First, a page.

Cubans confront all at once a collapsing economy, diminished
remittances, restricted emigration opportunities, inflation, shortages of food,
scarcity of medicines, all in a time of a national health emergency — and with
the United States applying punitive sanctions with the intent of making
everything worse. Of course, the Cuban people have the right to peaceful
protest. Of course, the Cuban government must redress Cuban grievances.
Of course, the United States must end its deadly and destructive policy of subversion.
Author’s Note – This article originally appeared
in Spanish in La Joven Cuba (Young Cuba), one of the most important
critical blogs in the island, where the Internet remains the principal vehicle
for critical opinion because the government has not yet succeeded in
controlling it. The article elicited some strong reactions including that of a
former government minister who called it a provocation.
The New Economic Policy (NEP) introduced by the revolutionary government in
1921 was in fact an attempt to reduce the widespread discontent among the
Russian people with measures designed to increase production and popular access
to consumer goods. Even though the Civil War (1918-1920) caused great hardship
among the rural and urban populations, it was the politics of War Communism,
introduced by the Bolshevik government during that period, that significantly
worsened the situation. This led to a profound alienation among those who had
been the pillars of the October Revolution in 1917: the industrial workers, and
the peasantry that constituted 80 percent of the population.
In the countryside, the urban detachments, organized to confiscate from the
peasantry their agricultural surplus to feed the cities, ended up also
confiscating part of the already modest peasant diet in addition to the grain
needed to sow the next crop. The situation worsened when under the same policy
the government, based on an assumed class stratification in the countryside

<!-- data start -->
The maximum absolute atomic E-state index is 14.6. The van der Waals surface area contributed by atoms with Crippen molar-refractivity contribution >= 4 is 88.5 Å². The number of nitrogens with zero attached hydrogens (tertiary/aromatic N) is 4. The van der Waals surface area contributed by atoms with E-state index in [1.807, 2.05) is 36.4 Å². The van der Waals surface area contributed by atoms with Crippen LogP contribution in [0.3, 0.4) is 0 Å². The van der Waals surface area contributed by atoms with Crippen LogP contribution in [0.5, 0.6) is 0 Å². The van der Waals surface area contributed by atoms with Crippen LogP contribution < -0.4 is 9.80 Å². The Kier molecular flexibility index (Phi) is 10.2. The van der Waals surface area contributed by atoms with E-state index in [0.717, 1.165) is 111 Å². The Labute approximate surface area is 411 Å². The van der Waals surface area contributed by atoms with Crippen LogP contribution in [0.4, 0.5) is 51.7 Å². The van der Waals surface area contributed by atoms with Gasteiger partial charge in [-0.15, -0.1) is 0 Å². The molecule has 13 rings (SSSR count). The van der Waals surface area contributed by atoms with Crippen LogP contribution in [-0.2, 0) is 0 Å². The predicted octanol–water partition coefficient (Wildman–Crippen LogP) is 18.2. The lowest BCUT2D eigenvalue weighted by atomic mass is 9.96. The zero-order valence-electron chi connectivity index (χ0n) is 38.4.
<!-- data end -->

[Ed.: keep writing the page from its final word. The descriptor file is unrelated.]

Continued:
that had no basis in reality, created the poor peasant committees (kombedy)
to reinforce the functions of the urban detachments. Given the arbitrary
informal and formal methods that characterized the operations of the kombedy,
these ended up being a source of corruption and abuse, frequently at the hands
of criminal elements active in them, who ended up appropriating for their own
use the grain and other kinds of goods they arbitrarily confiscated from the
Moreover, during the fall of 1920, symptoms of famine began to appear in the
Volga region. The situation became worse in 1921 after a severe drought ruined
the crops, which also affected the southern Urals. Leon Trotsky had proposed in
February 1920, to substitute the arbitrary confiscations of War Communism with
a tax in kind paid by the peasantry as an incentive to have them grow more
surplus grain. However, the party leadership rejected his proposal at that
The politics of War Communism was also applied to the urban and industrial
economy through its total nationalization, although without the democratic
control by the workers and the soviets, which the government abolished when the
civil war began and replaced with the exclusive control from above by state
administrators. Meantime, the workers were subjected to a regime of militarized
compulsory labor. For the majority of the Communist leaders, including Lenin,
the centralized and nationalized economy represented a great advance towards
socialism. That is why for Lenin, the NEP was a significant step back.
Apparently, in his conception of socialism, total nationalization played a more
important role than the democratic control of production from below.
The elimination of workplace democracy was only one aspect of the more general
clampdown on soviet democracy that the Bolshevik government launched in
response to the bloody and destructive civil war. Based on the objective
circumstances created by the war, and on the urgent need to resolve the
problems they were facing, like economic and political sabotage, the Bolshevik
leadership not only eliminated multiparty soviets of workers and peasants, but
also union democracy and independence, and introduced very serious restrictions
of other political freedoms established at the beginning of the
decade of the nineties, and especially since Raúl Castro assumed the maximum
leadership of the country in 2006–formally in 2008 – economic reform has been
one of the central concerns of the government. The logic of that
economic reform points to the Sino-Vietnamese model–which combines an
anti-democratic one-party state with a state capitalist system in the
economy–and not to the compulsory collectivization of agriculture and the
five-year plans brutally imposed on the USSR by Stalinist totalitarianism after
the NEP. The Cuban government’s decision to authorize the creation of the PYMES
(small and medium private enterprises), a decision frequently promised but not
yet implemented, would constitute a very important step towards the establishment
of state capitalism in the island. This state capitalism will very probably be
headed by the current powerful political, and especially military, leaders who
would become private capitalists.
now, the Cuban government has not specified the size that would define the
small and especially the mid-size enterprises under the PYMES concept. But we